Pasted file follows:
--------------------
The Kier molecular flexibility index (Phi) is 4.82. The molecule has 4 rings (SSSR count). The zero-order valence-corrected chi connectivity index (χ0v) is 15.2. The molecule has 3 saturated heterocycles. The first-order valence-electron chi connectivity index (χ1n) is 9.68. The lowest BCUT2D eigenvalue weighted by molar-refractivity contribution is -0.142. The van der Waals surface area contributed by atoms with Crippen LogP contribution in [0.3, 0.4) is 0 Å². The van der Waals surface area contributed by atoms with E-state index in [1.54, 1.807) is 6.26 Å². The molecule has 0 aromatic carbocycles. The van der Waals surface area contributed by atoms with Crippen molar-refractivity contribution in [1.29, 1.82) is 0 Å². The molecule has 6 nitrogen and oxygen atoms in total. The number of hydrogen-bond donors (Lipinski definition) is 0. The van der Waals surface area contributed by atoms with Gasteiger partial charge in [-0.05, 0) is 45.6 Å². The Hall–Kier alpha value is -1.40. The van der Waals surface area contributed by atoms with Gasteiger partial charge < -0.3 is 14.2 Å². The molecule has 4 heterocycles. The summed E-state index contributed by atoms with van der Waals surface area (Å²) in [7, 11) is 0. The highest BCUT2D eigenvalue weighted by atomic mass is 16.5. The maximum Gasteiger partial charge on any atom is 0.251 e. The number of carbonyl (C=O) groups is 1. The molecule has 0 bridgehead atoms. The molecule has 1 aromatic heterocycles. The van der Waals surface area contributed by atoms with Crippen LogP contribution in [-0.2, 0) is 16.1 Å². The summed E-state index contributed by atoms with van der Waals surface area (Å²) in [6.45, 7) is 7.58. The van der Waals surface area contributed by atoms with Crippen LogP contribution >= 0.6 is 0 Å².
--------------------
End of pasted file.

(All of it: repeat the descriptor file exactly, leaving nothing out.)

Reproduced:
The Kier molecular flexibility index (Phi) is 4.82. The molecule has 4 rings (SSSR count). The zero-order valence-corrected chi connectivity index (χ0v) is 15.2. The molecule has 3 saturated heterocycles. The first-order valence-electron chi connectivity index (χ1n) is 9.68. The lowest BCUT2D eigenvalue weighted by molar-refractivity contribution is -0.142. The van der Waals surface area contributed by atoms with Crippen LogP contribution in [0.3, 0.4) is 0 Å². The van der Waals surface area contributed by atoms with E-state index in [1.54, 1.807) is 6.26 Å². The molecule has 0 aromatic carbocycles. The van der Waals surface area contributed by atoms with Crippen molar-refractivity contribution in [1.29, 1.82) is 0 Å². The molecule has 6 nitrogen and oxygen atoms in total. The number of hydrogen-bond donors (Lipinski definition) is 0. The van der Waals surface area contributed by atoms with Gasteiger partial charge in [-0.05, 0) is 45.6 Å². The Hall–Kier alpha value is -1.40. The van der Waals surface area contributed by atoms with Gasteiger partial charge < -0.3 is 14.2 Å². The molecule has 4 heterocycles. The summed E-state index contributed by atoms with van der Waals surface area (Å²) in [7, 11) is 0. The highest BCUT2D eigenvalue weighted by atomic mass is 16.5. The maximum Gasteiger partial charge on any atom is 0.251 e. The number of carbonyl (C=O) groups is 1. The molecule has 0 bridgehead atoms. The molecule has 1 aromatic heterocycles. The van der Waals surface area contributed by atoms with Crippen LogP contribution in [-0.2, 0) is 16.1 Å². The summed E-state index contributed by atoms with van der Waals surface area (Å²) in [6.45, 7) is 7.58. The van der Waals surface area contributed by atoms with Crippen LogP contribution >= 0.6 is 0 Å².